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Pandemic, Ukraine, and More: Parenting in emotionally charged times

By Carey Snide

Pandemic, Ukraine, and more…the news is full of scary realities and kids are wise to it. Unless your child is completely shut off from the world, they are hearing the news and likely have questions, but how do you know just how much to tell them? How much detail is developmentally appropriate? Being open and honest while weighing these questions is not an easy parenting task.

A lot of child development experts recommend answering children's questions with a question, “What do you think?” or “Tell me what you already know.” Whether the child is four, fourteen, or twenty-four it is a good way to learn what information they already have and offers an opportunity to speak with them from where they are. If your child is not verbalizing these questions but you notice behavior changes or wonder if they may be thinking about these difficult topics, don’t avoid it.

We here at You Have a Village recommend taking into consideration your child's age and mental health needs. Not all children have the same ability to process distressful information, especially those children who already are experiencing mental health concerns such as anxiety or depression. We have put together some ideas on how to address their concerns. You can use the chart below as a starting point, maybe start with their age and check to see if the emotional capacity generally associated with that age of a neurotypical child matches what you know about your child. Wherever you land, it is important to know that they may have these thoughts or questions floating around in their head and need permission from you to talk about them.

Here are some scenarios for each stage. To set the scene, your child has seen or heard the news of Russia invading Ukraine:

0-4: “Mommy sad.” Your child can notice your emotions and can begin to express the same ones. They look to you for how to respond so it is important that you show them that having emotions is ok and that you are there with them, keeping them safe.

5-7: They still don’t understand the context of the news but do notice how fearful people are. They could be wondering if they should be worried. “Daddy, I’m scared. Are we going to be hurt too? I will fight the bad guys.” This is a great opportunity to ask, “Tell me what you noticed on the news.” And then help them name the emotions they are feeling, “That is a lot of scary stuff isn’t it? It is scary for me too.” And just like when they were little, offer them reassurance and space to talk to you. “I know this is scary and you may have lots of feelings and questions. Let’s check in every day but, hon, you can always just come to me and ask for a hug. I love you and you are safe.”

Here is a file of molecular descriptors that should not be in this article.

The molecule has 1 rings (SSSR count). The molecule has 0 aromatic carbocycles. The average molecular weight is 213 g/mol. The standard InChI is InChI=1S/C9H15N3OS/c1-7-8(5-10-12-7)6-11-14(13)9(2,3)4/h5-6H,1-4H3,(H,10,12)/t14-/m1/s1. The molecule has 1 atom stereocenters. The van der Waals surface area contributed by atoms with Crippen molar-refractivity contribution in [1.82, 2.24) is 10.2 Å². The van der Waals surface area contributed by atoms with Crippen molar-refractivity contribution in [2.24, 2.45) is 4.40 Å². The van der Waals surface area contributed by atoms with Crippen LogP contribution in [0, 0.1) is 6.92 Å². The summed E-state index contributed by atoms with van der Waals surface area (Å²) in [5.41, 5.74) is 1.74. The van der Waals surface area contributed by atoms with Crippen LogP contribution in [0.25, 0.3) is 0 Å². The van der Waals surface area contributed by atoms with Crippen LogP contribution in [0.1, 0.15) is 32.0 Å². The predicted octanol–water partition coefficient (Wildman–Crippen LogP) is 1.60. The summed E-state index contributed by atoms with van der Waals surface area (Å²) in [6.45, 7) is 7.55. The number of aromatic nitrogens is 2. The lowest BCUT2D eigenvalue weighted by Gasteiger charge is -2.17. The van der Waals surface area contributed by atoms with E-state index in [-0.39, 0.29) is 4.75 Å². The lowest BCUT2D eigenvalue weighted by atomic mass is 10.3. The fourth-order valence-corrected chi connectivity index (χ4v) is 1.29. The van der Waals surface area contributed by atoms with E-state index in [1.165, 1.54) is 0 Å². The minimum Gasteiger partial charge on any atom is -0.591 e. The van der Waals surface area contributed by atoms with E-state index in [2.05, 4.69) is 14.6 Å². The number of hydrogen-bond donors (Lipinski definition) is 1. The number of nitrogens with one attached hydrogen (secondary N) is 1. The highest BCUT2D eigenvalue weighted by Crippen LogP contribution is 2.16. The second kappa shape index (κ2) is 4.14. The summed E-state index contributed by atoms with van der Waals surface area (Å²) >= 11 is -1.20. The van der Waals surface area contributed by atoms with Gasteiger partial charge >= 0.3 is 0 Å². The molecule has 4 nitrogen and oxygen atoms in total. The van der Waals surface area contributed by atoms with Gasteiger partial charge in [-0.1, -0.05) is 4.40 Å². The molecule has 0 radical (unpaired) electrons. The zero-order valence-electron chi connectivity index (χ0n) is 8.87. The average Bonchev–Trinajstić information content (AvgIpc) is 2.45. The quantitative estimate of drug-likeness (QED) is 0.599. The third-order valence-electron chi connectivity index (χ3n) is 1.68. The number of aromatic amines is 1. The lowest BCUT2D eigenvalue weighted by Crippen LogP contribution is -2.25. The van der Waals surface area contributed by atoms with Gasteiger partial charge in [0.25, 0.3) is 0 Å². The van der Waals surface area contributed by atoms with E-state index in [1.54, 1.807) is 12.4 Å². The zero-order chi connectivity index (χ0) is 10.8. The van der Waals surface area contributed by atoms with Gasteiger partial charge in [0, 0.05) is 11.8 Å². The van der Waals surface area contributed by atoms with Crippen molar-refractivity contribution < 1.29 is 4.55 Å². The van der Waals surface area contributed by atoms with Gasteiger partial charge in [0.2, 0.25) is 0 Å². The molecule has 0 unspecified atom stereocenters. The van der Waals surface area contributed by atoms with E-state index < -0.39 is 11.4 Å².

8-12: Your kiddo comes home from school and wants to help the kids impacted by the crisis. They may want to raise money, collect resources to help. They also may be feeling sad or guilty thinking about kids their age in danger or afraid. They are putting themselves in someone else’s shoes. When I was in 4th-grade hurricane Andrew hit Florida hard. I remember vividly thinking about how scared I would be if that was my school destroyed. So I came home from school and told my dad that my class was collecting books for kids so that they can still learn. When my classmates and I filled boxes to send to our peers, we all felt like we accomplished something that helped someone else. It may be that your child feels the need to do something like that, ask them what they would be missing and if you can come up with a plan or find a resource to help them help others.

13-17+: Your teen begins wondering if they should join the military or a crisis response team to help those in need. They are beginning to understand globalization; seeing how a humanitarian crisis on the other side of the world can impact them. It could be out of fear, “I need to do something to protect my family” or even anger at the injustice, “Someone needs to stand up to them so that those families are not hurt anymore!” This is a fantastic and important opportunity to talk about your family values, how you want to respond, and even make a plan to respond. It is also important to remember that their brain is still developing so they are impulsive and react sometimes, so this could look like a teen who is afraid and begins doing an exercise program to ‘be ready to fight because they are afraid. I was talking to a friend recently and her son has begun talking about joining the military in response to the news. In checking in with my son, I asked how he was feeling and what his thoughts were. He shared he is worried, angry but also feels it is important not to dwell on it right now. He likes to stay informed and has his opinions, but also knows he needs to create boundaries for himself so he does not get worked up. Taking the time to talk to our teens about these events and how they are feeling about it opens the doors to a conversation about larger world issues and ways to process those feelings.

I want to encourage all you parents out there feeling all these big emotions yourselves. This parenting gig is not easy on a good day, then you add in external forces that challenge our sense of safety, security, and justice and this job feels almost impossible. If you are feeling overwhelmed, lean into your self-care plan to model this for your child, no matter what age. At every age, your child is looking to you for how to respond so when they see you processing and regulating those emotions, they will feel safer, more secure, and capable of handling these challenges with you on their team. So, take a deep breath, have those conversations, and hug each other often.

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